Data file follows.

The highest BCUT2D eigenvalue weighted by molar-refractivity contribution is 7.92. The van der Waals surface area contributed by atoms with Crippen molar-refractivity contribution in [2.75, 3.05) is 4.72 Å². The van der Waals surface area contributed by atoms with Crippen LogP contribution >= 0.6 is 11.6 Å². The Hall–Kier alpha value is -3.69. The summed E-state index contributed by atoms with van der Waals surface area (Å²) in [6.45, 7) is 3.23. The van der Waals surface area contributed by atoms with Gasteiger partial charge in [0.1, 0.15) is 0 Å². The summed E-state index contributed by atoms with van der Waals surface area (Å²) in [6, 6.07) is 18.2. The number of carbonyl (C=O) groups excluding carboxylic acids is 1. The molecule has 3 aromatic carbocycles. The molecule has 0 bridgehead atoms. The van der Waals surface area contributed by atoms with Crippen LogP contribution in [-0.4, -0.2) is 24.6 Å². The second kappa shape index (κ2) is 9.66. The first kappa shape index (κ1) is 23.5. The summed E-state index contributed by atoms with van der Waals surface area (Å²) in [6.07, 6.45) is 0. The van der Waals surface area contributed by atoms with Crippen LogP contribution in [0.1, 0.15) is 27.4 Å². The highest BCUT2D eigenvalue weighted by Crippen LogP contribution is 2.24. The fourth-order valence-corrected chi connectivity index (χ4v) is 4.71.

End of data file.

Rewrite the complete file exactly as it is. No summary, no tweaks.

The highest BCUT2D eigenvalue weighted by molar-refractivity contribution is 7.92. The van der Waals surface area contributed by atoms with Crippen molar-refractivity contribution in [2.75, 3.05) is 4.72 Å². The van der Waals surface area contributed by atoms with Crippen LogP contribution >= 0.6 is 11.6 Å². The Hall–Kier alpha value is -3.69. The summed E-state index contributed by atoms with van der Waals surface area (Å²) in [6.45, 7) is 3.23. The van der Waals surface area contributed by atoms with Gasteiger partial charge in [0.1, 0.15) is 0 Å². The summed E-state index contributed by atoms with van der Waals surface area (Å²) in [6, 6.07) is 18.2. The number of carbonyl (C=O) groups excluding carboxylic acids is 1. The molecule has 3 aromatic carbocycles. The molecule has 0 bridgehead atoms. The van der Waals surface area contributed by atoms with Crippen LogP contribution in [-0.4, -0.2) is 24.6 Å². The second kappa shape index (κ2) is 9.66. The first kappa shape index (κ1) is 23.5. The summed E-state index contributed by atoms with van der Waals surface area (Å²) in [6.07, 6.45) is 0. The van der Waals surface area contributed by atoms with Crippen LogP contribution in [0.1, 0.15) is 27.4 Å². The highest BCUT2D eigenvalue weighted by Crippen LogP contribution is 2.24. The fourth-order valence-corrected chi connectivity index (χ4v) is 4.71.